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Why do some of us hate Leicester City winning the Premiership?

Posted 8th June 2015

With the dust of Leicester City's Premiership win now beginning to settle, it would appear that people's take on this fairytale fall into two broad categories. On the one hand there are those who see it as just that, a fairytale, to be celebrated as an example of an underdog's success against all the odds and the financial clout of the big teams. In Britain, at least, most of us love an underdog. On the other hand, however, there are those who see consider such a view to be the sole preserve of the fair-weather football fan. These people, it is argued, are not real football fans at all.

Personally speaking I have some sympathy for both positions, regardless of their relative merits. However, in this article, I instead intend to explore just why it might be that some of us really took a dislike to a club like Leicester City winning the Premiership, regardless of whether we're justified in doing so.

A traditional explanation might criticise Leicester City for the brand of football they play. Making use of the level of talent at his disposal, and in particular a couple of quick men, manager Claudio Ranieri evidently opted from the start of the season to let oppositions have most of the ball, allowing their defences to push up the field. Their mistakes would then be capitalised on by fast breaking and long balls into the spaces left behind. Leicester's possession and passing stats give credence to this idea. Those of us who prefer the tiki-taka play of Barcelona or the fast flowing attack-attack-attack of Sir Alex Ferguson's Manchester United probably don't have much time for this park the bus/counterattacking style. Another explanation might recognise a small pocket of north London as the source of most of the hyperbolic abuse directed at Leicester City. Tottenham Hotspur had their highest ever Premiership finish and until a couple of weeks before the end of the season could genuinely have won the title themselves. Arsenal, perennial underachievers in term of the league, probably recognised 2015/16 as the one opportunity in many years to top the table, with all other big clubs failing so spectacularly by their usual standards. But I think there is more to it than just how teams play the game or a little bit of jealous rivalry. Fans of the north London clubs, after all, aren't the only ones expressing this view.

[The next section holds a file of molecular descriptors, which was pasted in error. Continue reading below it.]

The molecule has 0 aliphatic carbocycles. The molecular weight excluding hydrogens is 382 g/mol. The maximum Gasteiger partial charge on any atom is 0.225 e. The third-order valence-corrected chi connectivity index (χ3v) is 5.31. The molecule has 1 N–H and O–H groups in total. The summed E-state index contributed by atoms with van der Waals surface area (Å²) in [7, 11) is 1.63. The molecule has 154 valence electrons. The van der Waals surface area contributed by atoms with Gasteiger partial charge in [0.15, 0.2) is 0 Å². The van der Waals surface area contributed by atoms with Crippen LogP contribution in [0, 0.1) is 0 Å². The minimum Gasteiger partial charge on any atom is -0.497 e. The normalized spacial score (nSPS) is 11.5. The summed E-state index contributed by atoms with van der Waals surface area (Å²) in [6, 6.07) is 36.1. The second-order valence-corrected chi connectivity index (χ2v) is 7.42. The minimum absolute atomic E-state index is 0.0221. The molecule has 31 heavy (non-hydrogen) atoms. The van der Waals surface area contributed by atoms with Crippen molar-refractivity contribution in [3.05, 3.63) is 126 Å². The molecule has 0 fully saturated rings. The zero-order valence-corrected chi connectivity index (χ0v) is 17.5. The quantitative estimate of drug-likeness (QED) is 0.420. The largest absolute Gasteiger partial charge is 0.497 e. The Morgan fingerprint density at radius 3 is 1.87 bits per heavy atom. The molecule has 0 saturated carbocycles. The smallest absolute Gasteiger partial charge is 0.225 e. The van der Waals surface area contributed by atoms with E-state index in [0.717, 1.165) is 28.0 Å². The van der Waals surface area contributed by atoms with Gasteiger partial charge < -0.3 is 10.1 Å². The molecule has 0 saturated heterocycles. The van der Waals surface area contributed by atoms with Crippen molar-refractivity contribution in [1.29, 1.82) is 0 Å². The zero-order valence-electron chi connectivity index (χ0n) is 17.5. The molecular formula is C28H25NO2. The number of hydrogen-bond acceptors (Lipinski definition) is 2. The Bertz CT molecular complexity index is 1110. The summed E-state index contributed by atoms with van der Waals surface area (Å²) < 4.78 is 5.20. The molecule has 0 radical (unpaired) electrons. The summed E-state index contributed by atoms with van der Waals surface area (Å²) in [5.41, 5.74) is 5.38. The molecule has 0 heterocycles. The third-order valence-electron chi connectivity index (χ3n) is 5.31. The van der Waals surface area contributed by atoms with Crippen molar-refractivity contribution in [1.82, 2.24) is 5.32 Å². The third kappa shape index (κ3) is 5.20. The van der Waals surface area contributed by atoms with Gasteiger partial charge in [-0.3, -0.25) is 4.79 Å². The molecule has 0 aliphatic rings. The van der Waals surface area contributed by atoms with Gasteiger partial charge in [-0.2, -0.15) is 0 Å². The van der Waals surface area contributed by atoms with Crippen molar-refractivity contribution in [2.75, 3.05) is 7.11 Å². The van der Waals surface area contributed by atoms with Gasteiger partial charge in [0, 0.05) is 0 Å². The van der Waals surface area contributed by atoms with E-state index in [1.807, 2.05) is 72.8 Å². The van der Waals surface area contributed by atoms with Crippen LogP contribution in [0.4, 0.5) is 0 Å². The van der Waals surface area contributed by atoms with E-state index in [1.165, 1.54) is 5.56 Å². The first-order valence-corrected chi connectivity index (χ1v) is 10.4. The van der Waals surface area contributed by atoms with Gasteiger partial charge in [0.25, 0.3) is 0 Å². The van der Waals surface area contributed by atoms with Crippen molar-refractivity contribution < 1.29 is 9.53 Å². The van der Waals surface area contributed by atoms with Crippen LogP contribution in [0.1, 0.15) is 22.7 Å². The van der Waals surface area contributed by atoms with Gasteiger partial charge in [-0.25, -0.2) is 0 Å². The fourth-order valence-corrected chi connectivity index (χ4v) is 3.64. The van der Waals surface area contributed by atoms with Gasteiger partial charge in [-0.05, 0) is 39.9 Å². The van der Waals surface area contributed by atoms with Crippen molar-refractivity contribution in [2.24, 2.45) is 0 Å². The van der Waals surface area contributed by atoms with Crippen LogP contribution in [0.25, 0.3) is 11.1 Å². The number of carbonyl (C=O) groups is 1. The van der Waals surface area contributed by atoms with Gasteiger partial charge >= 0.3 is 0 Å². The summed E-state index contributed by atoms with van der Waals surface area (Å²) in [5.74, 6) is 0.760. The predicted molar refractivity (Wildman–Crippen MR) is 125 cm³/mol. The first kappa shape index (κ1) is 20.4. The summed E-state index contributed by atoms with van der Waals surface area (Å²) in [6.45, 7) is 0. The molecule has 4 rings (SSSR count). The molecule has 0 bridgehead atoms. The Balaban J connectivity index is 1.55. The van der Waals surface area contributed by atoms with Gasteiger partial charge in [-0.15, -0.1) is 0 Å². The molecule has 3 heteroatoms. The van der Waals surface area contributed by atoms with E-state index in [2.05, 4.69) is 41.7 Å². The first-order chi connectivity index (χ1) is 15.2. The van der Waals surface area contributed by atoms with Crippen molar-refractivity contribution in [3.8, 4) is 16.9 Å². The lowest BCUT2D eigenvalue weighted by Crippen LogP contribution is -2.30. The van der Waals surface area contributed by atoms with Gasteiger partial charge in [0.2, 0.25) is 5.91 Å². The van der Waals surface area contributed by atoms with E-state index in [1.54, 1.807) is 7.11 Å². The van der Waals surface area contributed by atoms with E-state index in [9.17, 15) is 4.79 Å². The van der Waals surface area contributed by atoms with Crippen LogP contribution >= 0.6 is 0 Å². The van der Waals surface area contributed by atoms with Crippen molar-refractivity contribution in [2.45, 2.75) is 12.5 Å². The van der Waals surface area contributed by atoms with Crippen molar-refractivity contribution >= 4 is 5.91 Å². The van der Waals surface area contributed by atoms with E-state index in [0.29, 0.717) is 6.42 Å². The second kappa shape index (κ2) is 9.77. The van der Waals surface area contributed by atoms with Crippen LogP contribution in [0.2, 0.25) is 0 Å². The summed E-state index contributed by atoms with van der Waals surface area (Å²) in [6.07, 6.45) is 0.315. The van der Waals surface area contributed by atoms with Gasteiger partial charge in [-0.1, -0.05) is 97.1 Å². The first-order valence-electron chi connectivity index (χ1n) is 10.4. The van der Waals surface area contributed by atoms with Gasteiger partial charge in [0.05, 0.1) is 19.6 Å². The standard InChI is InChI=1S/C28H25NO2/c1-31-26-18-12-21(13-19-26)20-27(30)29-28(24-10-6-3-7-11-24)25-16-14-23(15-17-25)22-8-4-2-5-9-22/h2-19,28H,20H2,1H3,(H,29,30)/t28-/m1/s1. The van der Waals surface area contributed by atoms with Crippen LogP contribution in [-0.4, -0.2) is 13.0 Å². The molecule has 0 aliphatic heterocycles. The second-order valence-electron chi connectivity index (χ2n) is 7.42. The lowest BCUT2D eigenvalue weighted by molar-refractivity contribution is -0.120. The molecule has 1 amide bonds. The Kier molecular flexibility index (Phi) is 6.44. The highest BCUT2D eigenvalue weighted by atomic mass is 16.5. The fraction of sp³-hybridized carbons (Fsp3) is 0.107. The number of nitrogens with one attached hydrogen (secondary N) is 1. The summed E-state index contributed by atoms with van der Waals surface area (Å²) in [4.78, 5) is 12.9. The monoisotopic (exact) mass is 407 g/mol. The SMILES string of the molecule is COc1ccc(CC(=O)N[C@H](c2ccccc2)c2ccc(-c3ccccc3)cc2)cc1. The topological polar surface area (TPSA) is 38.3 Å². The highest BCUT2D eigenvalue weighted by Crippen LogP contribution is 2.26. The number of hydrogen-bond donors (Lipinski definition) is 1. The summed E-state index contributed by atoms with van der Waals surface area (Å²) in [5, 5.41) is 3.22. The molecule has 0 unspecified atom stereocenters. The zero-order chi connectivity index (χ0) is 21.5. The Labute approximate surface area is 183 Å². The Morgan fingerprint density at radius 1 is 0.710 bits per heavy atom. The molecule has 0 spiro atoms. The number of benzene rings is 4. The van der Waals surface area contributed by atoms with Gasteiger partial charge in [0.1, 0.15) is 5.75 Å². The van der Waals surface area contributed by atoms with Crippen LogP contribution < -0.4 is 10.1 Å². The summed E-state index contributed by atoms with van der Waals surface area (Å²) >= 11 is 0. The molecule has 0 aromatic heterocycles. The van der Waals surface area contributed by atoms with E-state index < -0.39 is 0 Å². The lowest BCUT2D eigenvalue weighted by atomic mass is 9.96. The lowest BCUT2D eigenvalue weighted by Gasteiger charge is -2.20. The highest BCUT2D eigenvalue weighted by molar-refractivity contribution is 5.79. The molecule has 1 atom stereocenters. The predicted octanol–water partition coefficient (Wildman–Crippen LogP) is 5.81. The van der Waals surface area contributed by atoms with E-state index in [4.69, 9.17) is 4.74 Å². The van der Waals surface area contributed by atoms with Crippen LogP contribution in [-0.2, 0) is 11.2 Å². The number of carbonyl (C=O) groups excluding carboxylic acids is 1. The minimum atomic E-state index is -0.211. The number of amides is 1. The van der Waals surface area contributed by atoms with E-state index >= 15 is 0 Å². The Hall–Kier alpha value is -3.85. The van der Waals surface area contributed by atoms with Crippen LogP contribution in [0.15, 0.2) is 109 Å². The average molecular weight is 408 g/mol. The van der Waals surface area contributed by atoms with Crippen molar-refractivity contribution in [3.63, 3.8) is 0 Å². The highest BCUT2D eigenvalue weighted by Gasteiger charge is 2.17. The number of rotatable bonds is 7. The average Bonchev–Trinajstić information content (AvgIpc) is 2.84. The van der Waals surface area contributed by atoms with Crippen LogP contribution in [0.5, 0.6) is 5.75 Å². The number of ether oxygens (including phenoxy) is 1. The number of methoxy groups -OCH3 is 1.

A quick search on Google for why some people hate Leicester City winning the Premiership reveals the following quotes:

  • "We seemed to have refused to acknowledge how much luck has played a part in Leicester's recent rise. Just once, I'd like to hear a single pundit break the party line and admit luck as a factor."
  • "I really, truly, honestly loath Leicester. Why? Because they will be the first ever team to win the league through sheer luck. Luck, and not skill."
  • "Are Leicester really 'refreshing'? Nope, they're lucky. Yes, they have the most points, most wins, fewest defeats and joint highest total of goals scored but they've also had miraculous luck when it comes to injuries (or the lack of them)."